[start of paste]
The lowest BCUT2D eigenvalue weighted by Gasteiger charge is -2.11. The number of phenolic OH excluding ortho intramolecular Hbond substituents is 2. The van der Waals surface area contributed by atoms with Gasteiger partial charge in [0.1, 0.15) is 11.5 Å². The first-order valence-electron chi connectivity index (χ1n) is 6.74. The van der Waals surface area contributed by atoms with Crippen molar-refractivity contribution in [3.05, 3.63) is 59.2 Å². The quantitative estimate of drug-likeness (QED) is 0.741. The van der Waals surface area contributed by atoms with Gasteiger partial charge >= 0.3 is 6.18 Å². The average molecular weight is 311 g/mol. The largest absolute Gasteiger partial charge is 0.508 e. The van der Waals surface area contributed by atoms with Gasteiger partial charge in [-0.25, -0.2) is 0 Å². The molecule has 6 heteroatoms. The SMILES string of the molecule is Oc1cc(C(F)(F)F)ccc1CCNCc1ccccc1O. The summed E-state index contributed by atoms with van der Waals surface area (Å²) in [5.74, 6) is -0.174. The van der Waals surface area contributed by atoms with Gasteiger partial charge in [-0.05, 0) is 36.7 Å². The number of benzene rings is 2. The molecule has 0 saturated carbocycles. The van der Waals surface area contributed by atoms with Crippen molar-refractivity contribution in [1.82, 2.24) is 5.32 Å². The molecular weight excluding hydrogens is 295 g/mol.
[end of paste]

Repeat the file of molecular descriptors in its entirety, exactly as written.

The lowest BCUT2D eigenvalue weighted by Gasteiger charge is -2.11. The number of phenolic OH excluding ortho intramolecular Hbond substituents is 2. The van der Waals surface area contributed by atoms with Gasteiger partial charge in [0.1, 0.15) is 11.5 Å². The first-order valence-electron chi connectivity index (χ1n) is 6.74. The van der Waals surface area contributed by atoms with Crippen molar-refractivity contribution in [3.05, 3.63) is 59.2 Å². The quantitative estimate of drug-likeness (QED) is 0.741. The van der Waals surface area contributed by atoms with Gasteiger partial charge >= 0.3 is 6.18 Å². The average molecular weight is 311 g/mol. The largest absolute Gasteiger partial charge is 0.508 e. The van der Waals surface area contributed by atoms with Gasteiger partial charge in [-0.25, -0.2) is 0 Å². The molecule has 6 heteroatoms. The SMILES string of the molecule is Oc1cc(C(F)(F)F)ccc1CCNCc1ccccc1O. The summed E-state index contributed by atoms with van der Waals surface area (Å²) in [5.74, 6) is -0.174. The van der Waals surface area contributed by atoms with Gasteiger partial charge in [-0.05, 0) is 36.7 Å². The number of benzene rings is 2. The molecule has 0 saturated carbocycles. The van der Waals surface area contributed by atoms with Crippen molar-refractivity contribution in [1.82, 2.24) is 5.32 Å². The molecular weight excluding hydrogens is 295 g/mol.